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Re: What kind of lovebird is this/ Jessica

Posted by KB on 5/23/07
(6) Comments

    Thank you Jessica. I understand now and you are right, they are
    consider suffused I just read that :)
    They sure are pretty though. Everything you said really makes
    sense. Thanks for your input I appreciate it. Sorry to hear about
    your bird, how sad :(
    Thanks again,

    On 5/23/07, Jessica wrote:
    > KB,
    > The second picture that you found is NOT a Danish redino (I know
    > it is labeled as such). And the one you found in orange is also
    > not a Danish redino. These birds are a different coloration and
    > are called "suffused" or "red suffused" birds.
    > Whether a "suffused" bird is red or orange in color dependson the
    > color of the face. I did, unfortunately, once have an orange-
    > faced lutino hen that turned into a suffused bird. Her body
    > changed to mostly orange instead of yellow as a lutino should be.
    > The thing about suffused or red suffused birds is that this is
    > a "mutation" that is not really well understood. There has not
    > yet been a genetic link found for it, as breeding them does not
    > produce the percentage of offspring in the same color as one would
    > expect with either a dominant, recessive, sex-linked, or co-
    > dominant trait would (all of the known mutations are passed down
    > in one of these ways). There is a lot of speculation about
    > whether or not these birds are sick in some way. Liver failure is
    > one of the primary concerns with suffused birds. Certain types of
    > liver disorders will change the pigments of the feathers (as they
    > will the skin pigments of a human -- ie. jaundice turns the skin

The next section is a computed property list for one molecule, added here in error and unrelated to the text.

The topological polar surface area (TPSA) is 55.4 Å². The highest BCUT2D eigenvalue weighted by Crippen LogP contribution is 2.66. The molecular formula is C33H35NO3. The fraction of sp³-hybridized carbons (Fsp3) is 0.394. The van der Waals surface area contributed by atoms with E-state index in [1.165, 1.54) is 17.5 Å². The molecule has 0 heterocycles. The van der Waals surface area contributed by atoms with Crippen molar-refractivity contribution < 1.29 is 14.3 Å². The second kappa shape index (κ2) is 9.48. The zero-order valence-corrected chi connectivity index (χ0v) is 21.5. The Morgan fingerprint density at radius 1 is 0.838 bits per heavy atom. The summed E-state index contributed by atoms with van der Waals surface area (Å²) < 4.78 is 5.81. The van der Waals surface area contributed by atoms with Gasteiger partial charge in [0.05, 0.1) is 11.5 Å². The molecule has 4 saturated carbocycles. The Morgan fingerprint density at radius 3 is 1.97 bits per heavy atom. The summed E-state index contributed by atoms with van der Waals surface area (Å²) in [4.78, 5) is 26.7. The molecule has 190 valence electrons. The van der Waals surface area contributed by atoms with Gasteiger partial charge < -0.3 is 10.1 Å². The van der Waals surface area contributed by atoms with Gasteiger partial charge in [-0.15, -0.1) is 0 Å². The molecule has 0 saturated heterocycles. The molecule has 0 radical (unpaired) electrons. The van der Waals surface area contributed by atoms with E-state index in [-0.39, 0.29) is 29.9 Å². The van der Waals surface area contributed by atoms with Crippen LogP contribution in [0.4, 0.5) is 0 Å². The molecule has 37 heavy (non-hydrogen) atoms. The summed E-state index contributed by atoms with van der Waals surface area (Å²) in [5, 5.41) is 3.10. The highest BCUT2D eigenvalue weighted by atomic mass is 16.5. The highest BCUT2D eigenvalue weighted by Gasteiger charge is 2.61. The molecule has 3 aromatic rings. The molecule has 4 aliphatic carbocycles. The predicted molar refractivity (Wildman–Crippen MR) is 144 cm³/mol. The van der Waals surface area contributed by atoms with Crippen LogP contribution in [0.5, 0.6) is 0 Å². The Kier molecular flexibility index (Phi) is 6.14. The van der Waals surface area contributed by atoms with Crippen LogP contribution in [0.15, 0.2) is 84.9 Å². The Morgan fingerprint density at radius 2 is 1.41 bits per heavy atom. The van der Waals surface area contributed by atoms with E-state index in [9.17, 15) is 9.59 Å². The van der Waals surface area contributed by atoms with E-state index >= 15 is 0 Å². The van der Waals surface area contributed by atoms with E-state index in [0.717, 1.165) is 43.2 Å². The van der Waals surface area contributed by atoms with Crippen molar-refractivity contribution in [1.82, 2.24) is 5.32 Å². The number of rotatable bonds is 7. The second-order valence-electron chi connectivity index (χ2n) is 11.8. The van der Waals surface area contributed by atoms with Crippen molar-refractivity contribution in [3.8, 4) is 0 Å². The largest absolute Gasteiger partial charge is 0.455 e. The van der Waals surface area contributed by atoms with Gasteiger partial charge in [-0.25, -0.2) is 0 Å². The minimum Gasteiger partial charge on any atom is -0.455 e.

> tone a yellowish color).
    > It does appear as though a suffused parent bird does have a higher
    > percentage of suffused babies than a bird in the regular
    > population (the occurance of this is still very low), however this
    > would make sense if it were a genetic liver (or other type of
    > physical) disorder and not just a color mutation.
    > Lutinos seem to be more susceptible than non-lutino birds. I
    > don't know why, but that's what I've gathered from other prominent
    > breeders.
    > My orange suffused lutino hen actually ended up being diagnosed by
    > my vet with diabetes. She lived for several months after the
    > diagnosis on medications, but eventually died. :(
    > On 5/22/07, KB wrote:
    >> I spoke to soon Jessica, here is a link to view a similar bird.
    >> So pretty.
    >> KB
    >> On 5/22/07, KB wrote:
    >>> Thank you so much Jessica. I totally appreciate it. Boy its
    >>> too bad it was the only of its kind, it was so beautiful! I
    >>> looked up rare mutations and saw two birds, one was red and the
    >>> other was orange, but I forget what they called it. However
    >>> they were nothing close to this bird. If I find I will post
    >>> the link.
    >>> Again thanks for the info :)
    >>> KB
    >>> On 5/22/07, Jessica wrote:
    >>>> KB,
    >>>> I have this book at home and looked in it for you. This is
    >>>> a color mutation of the peach-faced lovebird. The author of
    >>>> the Colored Atlas of Lovebirds calls this mutation
    >>>> the "Danish redino." According to her, the pictured bird
    >>>> was hatched from a pair of lutino lovebirds in an aviary in
    >>>> Denmark in 1990. It is the only one that has ever been
    >>>> hatched and it died before it was old enough to breed and
    >>>> pass this mutation on to any offspring. Therefore, there
    >>>> are no others in existence.
    >>>> Jessica
    >>>> On 5/20/07, KB wrote:
    >>>>> Anybody know what kind of Lovebird this is?
    >>>>> Thanks!
    >>>>> KB
    >>>>> ebeadsA/